by Robert Lopresti
Back in December I promised that
when my Black Orchid Novella Award winning story was published, I would
tell you a little bit about how it came to be written. I am delighted
to report that the July/August issue of Alfred Hitchcock's Mystery Magazine has arrived, featuring "The Red Envelope," so here goes.
years ago our old friend James Lincoln Warren told me he was writing an
entry for the BONA competition, and asked if I would be one of his
early readers. I was happy to comply and voila, he won.
the cheap joke is that I concluded "if James can do it, it must be
easy," or words to that effect. I had no such illusion. But as a
great fan of Rex Stout and AHMM I thought I had a chance. I
spent most of a sunny day on my PlotCycle, pedaling around town and
trying to think of a setting that would carry a 15- to 20,000 word piece
of fiction. In short, what did I know enough about to discuss, even in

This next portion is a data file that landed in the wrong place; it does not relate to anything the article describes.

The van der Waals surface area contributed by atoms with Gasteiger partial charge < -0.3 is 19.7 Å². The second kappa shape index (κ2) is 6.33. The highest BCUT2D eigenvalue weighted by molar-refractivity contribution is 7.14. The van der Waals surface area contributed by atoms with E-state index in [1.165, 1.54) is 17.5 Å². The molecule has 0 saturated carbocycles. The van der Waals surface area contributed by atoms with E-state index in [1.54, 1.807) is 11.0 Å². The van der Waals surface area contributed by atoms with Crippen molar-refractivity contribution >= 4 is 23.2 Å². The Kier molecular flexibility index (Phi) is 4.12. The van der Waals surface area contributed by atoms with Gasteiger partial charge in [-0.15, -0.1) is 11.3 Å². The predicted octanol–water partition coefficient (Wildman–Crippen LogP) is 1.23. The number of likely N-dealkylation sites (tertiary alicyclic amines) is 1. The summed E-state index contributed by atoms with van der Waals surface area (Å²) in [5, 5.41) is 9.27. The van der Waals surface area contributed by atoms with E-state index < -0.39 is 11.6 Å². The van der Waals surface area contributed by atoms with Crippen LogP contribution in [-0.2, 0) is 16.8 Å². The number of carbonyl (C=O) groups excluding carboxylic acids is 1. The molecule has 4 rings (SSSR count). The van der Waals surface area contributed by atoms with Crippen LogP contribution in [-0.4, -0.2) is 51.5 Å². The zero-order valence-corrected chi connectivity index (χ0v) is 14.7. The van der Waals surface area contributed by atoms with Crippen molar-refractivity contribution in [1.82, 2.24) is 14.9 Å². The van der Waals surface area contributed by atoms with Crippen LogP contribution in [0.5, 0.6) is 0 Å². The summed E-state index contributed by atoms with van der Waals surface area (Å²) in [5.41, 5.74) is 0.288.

fictional terms, for that long?
Didn't want to go there. Archaeology? A passion, but I'm no expert.
Folk music? Already wrote a novel about that.
say... That aforementioned novel was set in Greenwich Village, 1963.
What if I jumped back a few years to the peak of the Beat movement? My
detective could be a beat poet. And the inevitable
gather-all-the-suspects-and reveal-the-killer scene could be done as
improvised beat poetry!
As the old saying goes,
it's so crazy it just might work. And since the rules for the contest
say "There needs to be some wit," crazy might be a real advantage.
To find out how I named the novella's characters you will have to look at the article I wrote for the Alfred Hitchcock's Mystery Magazine website, Trace Evidence.
I want to tell you about two things that I pulled from my memory to add
to the plot. One was an anecdote I read in one of those "Humor in
Real Life" columns from Reader's Digest back in the 1960s, about a
young woman introducing her date to her father. The other was
something I learned while working on a non-fiction book about the
Pacific Northwest. How do they fit into a story about 1958 New York? I
can't tell you without spoiling the plot.
Which I sincerely hope you read. Otherwise, what was all this for?